—one of the first paintings by van Gogh in an American museum—entered the collection.
In 1949, Phillips acquired The Road Menders (1889) , which he ranked “among the best van Goghs,” and in 1952 added
House at Auvers (1890).
Phillips also purchased two van Gogh works on paper:
an etching of Dr. Gachet (1890)
and a pencil and ink drawing of Moulin de la Galette (1887).
A beautiful and groundbreaking catalogue, published by Yale University Press in association with The Phillips Collection and The Cleveland Museum of Art, accompanies the exhibition. It features 125 color illustrations, including numerous examples of Vincent van Gogh’s repetitions along with related works and technical studies. Essays by Phillips Chief Curator Eliza Rathbone and Cleveland Curator of Modern European Art William Robinson consider the many unresolved issues and controversies surrounding van Gogh’s repetitions, exploring their origins, development, and meaning in van Gogh’s art. Analyses of specific paintings by Rathbone, Robinson, Phillips Head of Conservation Elizabeth Steele, and Cleveland Paintings Conservator Marcia Steele make use of technical and analytical examinations to understand how the artist worked.
Van Gogh Repetitions is co-organized by The Phillips Collection, Washington, DC, and The Cleveland Museum of Art, Cleveland, Ohio. After opening at The Phillips Collection, it travels to The Cleveland Museum of Art where it is on view March 2 through May 26, 2014.
More info and images on multiples here
Vincent van Gogh, Weaver, 1884. Oil on canvas, 24 5/8 x 33 1/4 in. Museum of Fine Arts, Boston, Tompkins Collection—Arthur Gordon Tomkins Fund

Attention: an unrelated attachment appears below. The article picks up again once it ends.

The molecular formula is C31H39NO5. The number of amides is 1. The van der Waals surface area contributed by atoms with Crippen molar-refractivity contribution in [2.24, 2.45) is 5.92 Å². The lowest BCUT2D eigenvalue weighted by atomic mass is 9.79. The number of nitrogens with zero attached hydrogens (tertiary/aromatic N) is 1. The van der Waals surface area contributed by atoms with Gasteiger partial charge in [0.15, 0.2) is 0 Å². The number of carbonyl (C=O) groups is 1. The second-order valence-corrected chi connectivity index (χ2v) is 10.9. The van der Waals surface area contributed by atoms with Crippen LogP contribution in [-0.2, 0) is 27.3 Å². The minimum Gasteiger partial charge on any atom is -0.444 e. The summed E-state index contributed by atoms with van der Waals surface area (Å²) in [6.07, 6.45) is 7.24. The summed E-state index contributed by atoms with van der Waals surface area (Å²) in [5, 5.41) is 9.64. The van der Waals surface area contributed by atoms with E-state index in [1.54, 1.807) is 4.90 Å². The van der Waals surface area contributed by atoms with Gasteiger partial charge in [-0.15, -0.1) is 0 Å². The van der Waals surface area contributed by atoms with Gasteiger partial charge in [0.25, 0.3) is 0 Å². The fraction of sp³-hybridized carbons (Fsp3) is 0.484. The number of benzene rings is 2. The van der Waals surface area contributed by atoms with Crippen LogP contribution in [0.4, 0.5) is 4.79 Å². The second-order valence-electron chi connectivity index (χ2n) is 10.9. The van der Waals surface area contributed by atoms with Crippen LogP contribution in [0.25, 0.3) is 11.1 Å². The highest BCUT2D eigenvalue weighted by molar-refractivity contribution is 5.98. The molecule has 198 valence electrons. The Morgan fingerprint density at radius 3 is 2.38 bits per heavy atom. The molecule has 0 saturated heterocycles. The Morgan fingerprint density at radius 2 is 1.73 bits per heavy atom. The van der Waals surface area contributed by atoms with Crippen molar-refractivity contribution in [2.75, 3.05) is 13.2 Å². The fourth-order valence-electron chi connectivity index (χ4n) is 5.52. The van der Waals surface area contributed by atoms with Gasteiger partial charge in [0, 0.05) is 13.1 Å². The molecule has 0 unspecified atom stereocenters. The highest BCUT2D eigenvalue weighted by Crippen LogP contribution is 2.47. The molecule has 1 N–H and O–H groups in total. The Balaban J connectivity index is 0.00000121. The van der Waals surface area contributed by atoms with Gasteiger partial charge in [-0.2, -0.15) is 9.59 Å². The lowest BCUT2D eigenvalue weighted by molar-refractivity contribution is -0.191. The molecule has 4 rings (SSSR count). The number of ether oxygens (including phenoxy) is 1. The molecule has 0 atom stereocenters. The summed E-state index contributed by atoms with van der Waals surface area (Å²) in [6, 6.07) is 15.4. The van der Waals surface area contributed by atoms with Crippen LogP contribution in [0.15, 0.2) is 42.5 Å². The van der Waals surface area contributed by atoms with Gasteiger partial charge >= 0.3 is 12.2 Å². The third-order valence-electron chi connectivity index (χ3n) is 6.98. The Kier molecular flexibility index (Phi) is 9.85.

Vincent van Gogh, Le Moulin de la Galette, 1886. Oil on canvas, 15 x 18 1/4 in. Nationalgalerie, Staatliche Museen, Berlin, Germany
Vincent van Gogh, Portrait of Camille Roulin, 1888. Oil on canvas, 16 x 12 3/4 in. Van Gogh Museum, Amsterdam
Vincent van Gogh, Portrait of Marcelle Roulin, 1888. Oil on canvas, 13 3/4 x 9 3/4 in. Van Gogh Museum, Amsterdam
Vincent van Gogh, L'Arlésienne (Madame Joseph-Michel Ginoux), 1888–89. Oil on canvas, 36 x 29 in. The Metropolitan Museum of Art, New York. Bequest of Sam A. Lewisohn, 1951
Vincent van Gogh, The Postman Joseph Roulin, February–March 1889. Oil on canvas, 25 5/8 x 21 1/4 in. Collection Kröller-Müller Museum, Otterlo
Vincent van Gogh, Portrait of Joseph Roulin, 1889. Oil on canvas, 25 3/8 x 21 3/4 in. The Museum of Modern Art, New York. Gift of Mr. and Mrs. William A. M. Burden, Mr. and Mrs. Paul Rosenberg, Nelson A. Rockefeller, Mr. and Mrs. Armand P. Bartos, The Sidney and Harriet Janis Collection, Mr. and Mrs. Werner E. Josten, and Loula D. Lasker Bequest (all by exchange). Digital Image © The Museum of Modern Art /Licensed by SCALA / Art Resource, NY
Vincent van Gogh, Madame Roulin Rocking the Cradle (La Berceuse), 1889. Oil on canvas, 36 1/2 x 29 1/2 in. Helen Birch Bartlett Memorial Collection. The Art Institute of Chicago
Vincent van Gogh, Lullaby: Madame Augustine Roulin Rocking a Cradle (La Berceuse), 1889. Oil on canvas, 36 1/2 x 28 5/8 in. Museum of Fine Arts, Boston. Bequest of John T. Spaulding
Vincent van Gogh, L’Arlesienne, 1890. Oil on canvas, 23 5/16 x 19 3/4 in. Rome, National Gallery of Modern Art. By permission of Ministero dei Beni, delle Attività Culturali e del Turismo
Paul Gauguin, L'Arlesienne, Mme. Ginoux (The Woman from Arles, Madame Ginoux), 1888. Colored chalks and charcoal with white chalk on wove paper, 22 1/16 x 19 3/8 in. Fine Arts Museums of San Francisco. Memorial Gift from Dr. T. Edward and Tullah Hanley, Bradford, Pennsylvania
Interesting analysis here.